Omnichannel as usual

Is omnichannel the holy grail that will save retail?

Quite some time there has been a lot of talk about omnichannel. There are many definitions, but it can be described as a coherent, synchronized, seamless and symbiotic customer experience in every aspect of the customer interaction. All channels should communicate the same values to engage the customer. Many concepts and ideas within e-commerce originate either in the U.S. or the U.K. This also applies to omnichannel where most retailers are more advanced than us in the Nordic region. The good news for us is that we can cherry-pick those functions that turns out to give the best results.

Omnichannel traditionally mostly is about connecting the bricks-and-mortar stores with the web shop, but could also be about digital units as the mobile or tablets, in a store or in kiosks. Meetingplaces on the web also is a part of the omnichannel landscape, like Amazon, Ebay or our Nordic equivalent Cdon Marketplace. To create a seamless and coherent experience across all channels and devices is a major challenge on many different levels.

The major challenges can be belongs to one of these groups:

1. Technology and platforms.

2. Organisation and staff.

3. Partners and suppliers.

There is no IT-system that will cover all aspects of omnichannel, that would include everything from mobile solutions to point-of-sale to customer club and warehouse management etc. This means several systems need to be integrated and depending on which and how many systems that are involved the cost might skyrocket. Just to in real-time have access to correct stock quantity is an enormous challenge for most companies, but is one ot the foundations of providing a superior customer experience.

When it comes to organisation the retailers are in the middle of major shift. Everybody knows that you have to be more digitilaized and staff has to be trained to embrace the change. Goals has to be set and communicated. 

A chain is never stronger that it's weakest link, meaning that suppliers and partners has to be in on the concept of omnichannel and think about what it means for them. The customers' experience of a brand is also important when it comes to marketplaces as well as it is important that your suppliers keep their shipping promises.

Where to start in all this?

A logical first step is to start with enabling the customers to pickup parcels from the e-commerce in the store nearest to them, and also to be able to return items there. It means that the customers will have more contact with the brand even though it's only for collecting a parcel. Surprinsingly many customers choose this given that they can save the shipping fee. If many customers return goods to a store there will be problems since two omnichannel functions will be put against each other. To allow the customer to return to store is according the "rule book", but it means you can be overstocked in a store. You will try to avoid sending goods back to the central wearhouse, so the logical conclusion would be to reduce the price on these items. This however is not according to the book since you should have same price across channels. The recommendation here is not to be fundamentalistic. Of course you should stirive to have the same price across channels, but sometimes you need to be practical.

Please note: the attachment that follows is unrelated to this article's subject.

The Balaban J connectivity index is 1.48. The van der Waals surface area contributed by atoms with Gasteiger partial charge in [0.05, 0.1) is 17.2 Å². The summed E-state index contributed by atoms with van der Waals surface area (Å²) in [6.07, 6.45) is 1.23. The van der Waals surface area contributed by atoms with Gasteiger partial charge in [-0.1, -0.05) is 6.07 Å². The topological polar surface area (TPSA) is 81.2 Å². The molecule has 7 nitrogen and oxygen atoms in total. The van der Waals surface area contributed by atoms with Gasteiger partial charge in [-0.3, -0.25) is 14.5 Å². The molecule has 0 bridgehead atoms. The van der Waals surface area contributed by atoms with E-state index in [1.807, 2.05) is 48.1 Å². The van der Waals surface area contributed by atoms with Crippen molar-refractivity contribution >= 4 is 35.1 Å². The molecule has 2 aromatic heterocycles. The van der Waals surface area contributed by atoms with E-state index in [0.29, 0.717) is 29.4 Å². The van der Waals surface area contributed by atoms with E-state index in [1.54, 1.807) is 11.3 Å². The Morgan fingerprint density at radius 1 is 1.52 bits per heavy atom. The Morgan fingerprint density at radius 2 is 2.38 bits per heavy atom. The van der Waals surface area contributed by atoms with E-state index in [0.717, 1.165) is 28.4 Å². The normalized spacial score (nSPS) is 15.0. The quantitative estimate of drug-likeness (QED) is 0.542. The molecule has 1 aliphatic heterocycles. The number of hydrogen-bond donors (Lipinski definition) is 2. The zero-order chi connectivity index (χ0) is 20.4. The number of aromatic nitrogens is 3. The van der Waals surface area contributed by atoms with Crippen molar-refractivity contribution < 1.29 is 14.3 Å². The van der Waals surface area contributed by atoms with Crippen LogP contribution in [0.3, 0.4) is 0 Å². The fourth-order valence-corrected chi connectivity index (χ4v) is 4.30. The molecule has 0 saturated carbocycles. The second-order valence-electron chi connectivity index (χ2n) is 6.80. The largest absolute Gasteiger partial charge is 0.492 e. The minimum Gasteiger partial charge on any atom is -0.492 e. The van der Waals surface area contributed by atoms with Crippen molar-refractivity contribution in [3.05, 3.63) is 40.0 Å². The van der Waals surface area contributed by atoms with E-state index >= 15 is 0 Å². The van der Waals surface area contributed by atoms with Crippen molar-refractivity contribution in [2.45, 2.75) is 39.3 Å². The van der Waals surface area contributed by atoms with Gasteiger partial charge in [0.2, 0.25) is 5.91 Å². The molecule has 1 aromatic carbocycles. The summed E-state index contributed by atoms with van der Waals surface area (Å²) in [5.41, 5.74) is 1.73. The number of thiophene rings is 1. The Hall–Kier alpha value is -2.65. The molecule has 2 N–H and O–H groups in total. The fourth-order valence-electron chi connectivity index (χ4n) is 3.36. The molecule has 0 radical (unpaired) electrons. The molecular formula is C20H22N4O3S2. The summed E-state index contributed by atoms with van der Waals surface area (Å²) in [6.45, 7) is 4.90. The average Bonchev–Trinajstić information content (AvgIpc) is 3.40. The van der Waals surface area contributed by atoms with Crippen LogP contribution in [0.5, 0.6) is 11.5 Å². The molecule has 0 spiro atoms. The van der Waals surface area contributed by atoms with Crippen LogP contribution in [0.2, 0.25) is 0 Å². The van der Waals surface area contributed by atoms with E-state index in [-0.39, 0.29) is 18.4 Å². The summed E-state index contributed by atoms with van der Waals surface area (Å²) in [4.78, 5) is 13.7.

Functions that the Viskan ETM system supports and that is implemented for some of our customers:

  • Find nearest store with item in stock.
  • Place order via devices in physical store and checkout in POS.
  • Integrations with customer club and bonus system for all purchases.
  • Responsive mobile site for easy access to information.

Some future functions:

  • Save shopping bag across devices.
  • Ship-from-store
  • Beacon-offers (an Apple-devices can be "awoken" in store, but not an Android-device (yet)).
  • Endless aisles – item not in stock in store but delivery home tomorrow.


Important is not exactly what you do but that you start thinking and building a strategy to implement features to satisfy your customers.

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